Sawtooth Software: The Survey Software of Choice

What is Choice-Based Conjoint?

Choice-Based Conjoint (CBC) is used for discrete choice modeling, now the most often used conjoint-related method in the world. The main characteristic distinguishing choice-based from other types of conjoint analysis is that the respondent expresses preferences by choosing from sets of concepts, rather than by rating or ranking them. The choice-based task is similar to what buyers actually do in the marketplace. Choosing a preferred product from a group of products is a simple and natural task that everyone can understand.

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CBC is often used to study the relationship between price and demand.  It is especially useful when the price-demand relationship differs from brand to brand. One of the strengths of CBC is its ability to deal with interactions, such as when different colors work better with different styles. Most conjoint methods are based on "main effects only" models that ignore the existence of such interactions. In contrast, CBC may be used to evaluate all two-way interactions.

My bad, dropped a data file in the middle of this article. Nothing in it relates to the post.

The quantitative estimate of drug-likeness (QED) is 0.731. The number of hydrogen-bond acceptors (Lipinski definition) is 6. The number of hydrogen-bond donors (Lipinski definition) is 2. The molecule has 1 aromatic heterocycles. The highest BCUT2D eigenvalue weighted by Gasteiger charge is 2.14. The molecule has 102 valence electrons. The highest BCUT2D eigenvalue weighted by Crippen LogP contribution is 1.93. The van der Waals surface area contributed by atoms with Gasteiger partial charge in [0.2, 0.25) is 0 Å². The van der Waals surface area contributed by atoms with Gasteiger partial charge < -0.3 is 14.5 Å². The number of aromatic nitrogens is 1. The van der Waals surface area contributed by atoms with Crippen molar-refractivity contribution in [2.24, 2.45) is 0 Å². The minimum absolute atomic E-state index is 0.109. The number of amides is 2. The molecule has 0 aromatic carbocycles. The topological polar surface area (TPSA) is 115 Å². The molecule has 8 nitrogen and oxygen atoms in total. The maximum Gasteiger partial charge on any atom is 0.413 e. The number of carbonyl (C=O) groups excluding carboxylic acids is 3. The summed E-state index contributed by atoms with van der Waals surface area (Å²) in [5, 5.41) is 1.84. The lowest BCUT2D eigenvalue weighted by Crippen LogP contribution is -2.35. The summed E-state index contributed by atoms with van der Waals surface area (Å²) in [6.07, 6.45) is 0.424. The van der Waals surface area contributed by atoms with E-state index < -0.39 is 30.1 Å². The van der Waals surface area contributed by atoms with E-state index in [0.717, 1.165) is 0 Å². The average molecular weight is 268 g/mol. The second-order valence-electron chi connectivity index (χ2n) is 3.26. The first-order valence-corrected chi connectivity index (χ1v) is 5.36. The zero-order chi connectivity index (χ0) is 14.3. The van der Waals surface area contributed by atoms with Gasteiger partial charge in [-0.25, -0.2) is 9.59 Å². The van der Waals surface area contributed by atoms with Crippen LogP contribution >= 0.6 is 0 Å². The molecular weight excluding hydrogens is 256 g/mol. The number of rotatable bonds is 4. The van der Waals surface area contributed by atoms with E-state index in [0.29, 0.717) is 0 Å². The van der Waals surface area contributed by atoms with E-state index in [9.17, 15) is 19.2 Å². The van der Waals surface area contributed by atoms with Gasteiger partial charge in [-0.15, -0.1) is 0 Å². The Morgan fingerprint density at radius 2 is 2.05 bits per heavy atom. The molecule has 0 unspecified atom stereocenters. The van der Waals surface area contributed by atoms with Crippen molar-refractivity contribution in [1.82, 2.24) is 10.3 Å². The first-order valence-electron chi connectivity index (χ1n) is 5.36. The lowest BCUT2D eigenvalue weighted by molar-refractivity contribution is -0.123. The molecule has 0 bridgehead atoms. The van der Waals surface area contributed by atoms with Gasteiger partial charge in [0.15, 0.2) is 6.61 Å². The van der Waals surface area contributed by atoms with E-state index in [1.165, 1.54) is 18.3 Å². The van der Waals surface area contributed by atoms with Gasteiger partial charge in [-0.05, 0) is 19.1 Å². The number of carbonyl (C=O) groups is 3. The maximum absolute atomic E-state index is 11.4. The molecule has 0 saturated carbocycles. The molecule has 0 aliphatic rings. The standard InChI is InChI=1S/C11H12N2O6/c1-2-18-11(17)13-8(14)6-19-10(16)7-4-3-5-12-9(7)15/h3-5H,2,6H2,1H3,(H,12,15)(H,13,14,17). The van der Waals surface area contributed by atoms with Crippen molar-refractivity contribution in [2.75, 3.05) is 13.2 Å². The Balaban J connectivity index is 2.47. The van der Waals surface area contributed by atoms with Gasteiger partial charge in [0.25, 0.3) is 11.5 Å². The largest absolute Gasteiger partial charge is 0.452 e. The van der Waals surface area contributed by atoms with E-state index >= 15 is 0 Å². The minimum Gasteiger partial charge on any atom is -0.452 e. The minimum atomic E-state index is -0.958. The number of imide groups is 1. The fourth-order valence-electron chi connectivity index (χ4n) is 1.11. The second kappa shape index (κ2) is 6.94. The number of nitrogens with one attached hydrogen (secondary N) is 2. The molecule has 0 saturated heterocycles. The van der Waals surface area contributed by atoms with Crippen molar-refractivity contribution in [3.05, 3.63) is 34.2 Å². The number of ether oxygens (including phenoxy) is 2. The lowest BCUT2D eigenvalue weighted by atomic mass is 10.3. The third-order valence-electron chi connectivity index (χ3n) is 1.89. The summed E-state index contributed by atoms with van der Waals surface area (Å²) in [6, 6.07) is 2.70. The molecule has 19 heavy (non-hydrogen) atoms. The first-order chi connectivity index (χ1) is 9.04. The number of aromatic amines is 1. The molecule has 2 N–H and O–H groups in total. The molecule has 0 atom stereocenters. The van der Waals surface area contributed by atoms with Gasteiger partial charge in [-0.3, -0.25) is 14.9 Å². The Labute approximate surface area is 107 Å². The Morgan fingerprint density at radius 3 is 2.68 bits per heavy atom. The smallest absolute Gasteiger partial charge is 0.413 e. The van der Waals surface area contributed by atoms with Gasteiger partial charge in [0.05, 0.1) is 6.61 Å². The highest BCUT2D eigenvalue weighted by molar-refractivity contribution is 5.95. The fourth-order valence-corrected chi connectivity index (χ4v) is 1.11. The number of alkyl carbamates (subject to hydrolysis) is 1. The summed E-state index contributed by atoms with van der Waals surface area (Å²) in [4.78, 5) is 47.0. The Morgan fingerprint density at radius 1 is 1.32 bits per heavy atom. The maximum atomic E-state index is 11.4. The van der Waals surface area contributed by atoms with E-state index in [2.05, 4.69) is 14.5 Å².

The CBC System provides everything needed to conduct a choice-based conjoint study via Web, CAPI (devices not connected to the Web), or paper-based surveys.

CBC data can be analyzed in a number of ways. First, the relative impact of each attribute level can be assessed just by counting "wins." In randomized CBC designs, each attribute level is equally likely to occur with each level of every other attribute. Therefore, the impact of each level can be assessed by counting the proportion of times concepts including that level are chosen. This "counting" method can be used for main effects as well as for two- or three-way interactions. For a second type of analysis, CBC includes an easy-to-use module to perform multinomial logit estimation. This analysis results in a set of conjoint "utilities," but which differ from standard conjoint in that they describe preferences of a group rather than for an individual. CBC's Logit module can estimate main-effects and two-way interactions.

Two advanced analysis modules are included with the base CBC System (Lighthouse Studio V8 and later): the Latent Class Segmentation Module and the Hierarchical Bayes Module. An Advanced Design Module is also available as an extension of the base CBC System for accommodating alternative-specific designs, shelf-display, and partial-profile CBC.

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